“We had support from our CEO and everyone in leadership,” he said. “[They had] direct, in-person communication with some of those hesitant to get vaccinated because sometimes it’s good to talk to people to understand their concerns and barriers.”

Lessons learned

Essentia announced its mandatory flu shot program in September 2017 and some employees felt they didn’t get enough notice to comply. However, Dr. Prabhu said he believes some employees would not have complied with the program even if they were given more time.

“No matter how much lead time you give, I don’t think it will change the minds of people who are resistant to get the influenza vaccine,” he said.

Essentia’s flu shot policy encountered opposition from unions as well. The Minnesota Nurses Association and some other labor groups that represent Essentia employees continue to challenge the flu shot policy. In July, an arbitrator sided with Essentia over the United Steelworkers Union regarding the policy.

Despite the opposition and a few challenges in the initial rollout, Dr. Prabhu said Essentia needed the policy. He said the system was not going to get to where it wanted to be with its previous voluntary policy, which had 82 percent compliance. And, after evaluating the first year, Essentia decided it was necessary to continue the policy into the 2018-19 flu season.

2018-19 flu season

For this flu season, the CDC recommends everyone 6 months and older receive a flu vaccine by the end of October. Nasal spray FluMist was not recommended last season, but it is recommended for 2018-19 as an option for flu vaccination of nonpregnant individuals age 2 to 49.

It’s unclear how severe the 2018-19 flu season will be. Last year’s flu season was particularly severe, with about 900,000 people hospitalized and about 80,000 people dead due to the virus.

Dr. Prabhu said the flu season hasn’t hit the Duluth area yet, but Essentia is trying to do everything possible to prevent the spread of the virus among patients and staff.



The mystery of a 1918 veteran and the flu pandemic


Vaccination is underway for the 2017-2018 seasonal flu, and next year will mark the 100-year anniversary of the 1918 flu pandemic, which killed roughly 40 million people. It is an opportune time to consider the possibility of pandemics – infections that go global and affect many people – and the importance of measures aimed at curbing them.

The 1918 pandemic was unusual in that it killed many healthy 20- to 40-year-olds, including millions of World War I soldiers. In contrast, people who die of the flu are usually under five years old or over 75.

The factors underlying the virulence of the 1918 flu are still unclear. Modern-day scientists sequenced the DNA of the 1918 virus from lung samples preserved from victims. However, this did not solve the mystery of why so many healthy young adults were killed.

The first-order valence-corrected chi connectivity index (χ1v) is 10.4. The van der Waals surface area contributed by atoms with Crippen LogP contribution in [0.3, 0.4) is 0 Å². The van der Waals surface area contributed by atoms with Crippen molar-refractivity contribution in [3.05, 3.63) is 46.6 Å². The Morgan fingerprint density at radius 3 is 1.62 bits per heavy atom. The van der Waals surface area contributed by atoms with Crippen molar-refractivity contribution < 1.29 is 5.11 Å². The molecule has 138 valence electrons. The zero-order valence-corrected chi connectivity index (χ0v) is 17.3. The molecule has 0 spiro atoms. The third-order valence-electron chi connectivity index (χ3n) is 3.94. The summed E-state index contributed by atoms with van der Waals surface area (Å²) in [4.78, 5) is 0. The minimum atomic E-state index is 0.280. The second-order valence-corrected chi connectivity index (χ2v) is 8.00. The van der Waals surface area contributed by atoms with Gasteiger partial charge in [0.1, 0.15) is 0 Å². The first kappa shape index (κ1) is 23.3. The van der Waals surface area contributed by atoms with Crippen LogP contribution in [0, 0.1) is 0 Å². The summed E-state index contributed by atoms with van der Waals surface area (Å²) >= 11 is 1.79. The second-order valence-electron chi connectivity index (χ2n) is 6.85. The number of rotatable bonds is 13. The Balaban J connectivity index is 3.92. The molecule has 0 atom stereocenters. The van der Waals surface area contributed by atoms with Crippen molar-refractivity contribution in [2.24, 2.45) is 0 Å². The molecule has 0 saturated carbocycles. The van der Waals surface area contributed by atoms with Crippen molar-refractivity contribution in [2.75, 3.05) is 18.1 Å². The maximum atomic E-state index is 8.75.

I started investigating what happened to a young man who immigrated to the U.S. and was lost during World War I. Uncovering his story also brought me up to speed on hypotheses about why the immune systems of young adults in 1918 did not protect them from the flu.

The 1918 flu and World War I

Certificates picturing the goddess Columbia as a personification of the U.S. were awarded to men and women who died in service during World War I. One such certificate surfaced many decades later. This one honored Adolfo Sartini and was found by grandnephews who had never known him: Thomas, Richard and Robert Sartini.

The certificate was a message from the past. It called out to me, as I had just received the credential of certified genealogist and had spent most of my career as a scientist tracing a gene that regulates immune cells. What had happened to Adolfo?

To follow up, I posted a query on the “U.S. Militaria Forum.” Here, military history enthusiasts explained that the Army Corps of Engineers had trained men at Camp A. A. Humphreys in Virginia. Perhaps Adolfo had gone to this camp?A bit of sleuthing identified Adolfo’s ship listing, which showed that he was born in 1889 in Italy and immigrated to Boston in 1913. His draft card revealed that he worked at a country club in the Boston suburb of Newton. To learn more, Robert Sartini bought a 1930 book entitled “Newton War Memorial” on eBay. The book provided clues: Adolfo was drafted and ordered to report to Camp Devens, 35 miles from Boston, in March of 1918. He was later transferred to an engineer training regiment.

While a mild flu circulated during the spring of 1918, the deadly strain appeared on U.S. soil on Tuesday, Aug. 27, when three Navy dockworkers at Commonwealth Pier in Boston fell ill. Within 48 hours, dozens more men were infected. Ten days later, the flu was decimating Camp Devens. A renowned pathologist from Johns Hopkins, William Welch, was brought in. He realized that “this must be some new kind of infection or plague.” Viruses, minuscule agents that can pass through fine filters, were poorly understood.

With men mobilizing for World War I, the flu spread to military installations throughout the U.S. and to the general population. It hit Camp Humphreys in mid-September and killed more than 400 men there over the next month. This included Adolfo Sartini, age 29½. Adolfo’s body was brought back to Boston.

His grave is marked by a sculpture of the lower half of a toppled column, epitomizing his premature death.

The legacy of victims of the 1918 flu